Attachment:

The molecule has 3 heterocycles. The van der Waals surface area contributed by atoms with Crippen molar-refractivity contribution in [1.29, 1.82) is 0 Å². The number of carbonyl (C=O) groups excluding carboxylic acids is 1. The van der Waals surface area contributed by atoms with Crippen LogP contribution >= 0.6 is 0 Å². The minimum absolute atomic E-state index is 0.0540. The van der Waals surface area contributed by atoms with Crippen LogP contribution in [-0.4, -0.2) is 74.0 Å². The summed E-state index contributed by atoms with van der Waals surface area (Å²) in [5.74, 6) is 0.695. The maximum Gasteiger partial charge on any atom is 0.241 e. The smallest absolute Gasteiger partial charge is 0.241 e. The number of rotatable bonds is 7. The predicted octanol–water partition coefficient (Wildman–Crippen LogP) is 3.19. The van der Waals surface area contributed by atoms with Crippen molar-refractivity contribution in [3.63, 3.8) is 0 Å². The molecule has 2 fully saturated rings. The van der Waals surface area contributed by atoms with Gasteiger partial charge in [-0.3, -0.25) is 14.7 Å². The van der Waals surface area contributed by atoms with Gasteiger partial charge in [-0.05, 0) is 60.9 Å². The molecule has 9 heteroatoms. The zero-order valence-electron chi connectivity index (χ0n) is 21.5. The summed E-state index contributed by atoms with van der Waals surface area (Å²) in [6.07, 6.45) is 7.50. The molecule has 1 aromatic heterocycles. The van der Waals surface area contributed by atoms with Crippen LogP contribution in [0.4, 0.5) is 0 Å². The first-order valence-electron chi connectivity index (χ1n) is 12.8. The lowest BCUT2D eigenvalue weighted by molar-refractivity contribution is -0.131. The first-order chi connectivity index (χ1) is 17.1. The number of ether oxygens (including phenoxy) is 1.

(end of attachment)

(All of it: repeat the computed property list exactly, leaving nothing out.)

The molecule has 3 heterocycles. The van der Waals surface area contributed by atoms with Crippen molar-refractivity contribution in [1.29, 1.82) is 0 Å². The number of carbonyl (C=O) groups excluding carboxylic acids is 1. The van der Waals surface area contributed by atoms with Crippen LogP contribution >= 0.6 is 0 Å². The minimum absolute atomic E-state index is 0.0540. The van der Waals surface area contributed by atoms with Crippen LogP contribution in [-0.4, -0.2) is 74.0 Å². The summed E-state index contributed by atoms with van der Waals surface area (Å²) in [5.74, 6) is 0.695. The maximum Gasteiger partial charge on any atom is 0.241 e. The smallest absolute Gasteiger partial charge is 0.241 e. The number of rotatable bonds is 7. The predicted octanol–water partition coefficient (Wildman–Crippen LogP) is 3.19. The van der Waals surface area contributed by atoms with Crippen molar-refractivity contribution in [3.63, 3.8) is 0 Å². The molecule has 2 fully saturated rings. The van der Waals surface area contributed by atoms with Gasteiger partial charge in [-0.3, -0.25) is 14.7 Å². The van der Waals surface area contributed by atoms with Gasteiger partial charge in [-0.05, 0) is 60.9 Å². The molecule has 9 heteroatoms. The zero-order valence-electron chi connectivity index (χ0n) is 21.5. The summed E-state index contributed by atoms with van der Waals surface area (Å²) in [6.07, 6.45) is 7.50. The molecule has 1 aromatic heterocycles. The van der Waals surface area contributed by atoms with Crippen LogP contribution in [0.4, 0.5) is 0 Å². The first-order valence-electron chi connectivity index (χ1n) is 12.8. The lowest BCUT2D eigenvalue weighted by molar-refractivity contribution is -0.131. The first-order chi connectivity index (χ1) is 17.1. The number of ether oxygens (including phenoxy) is 1.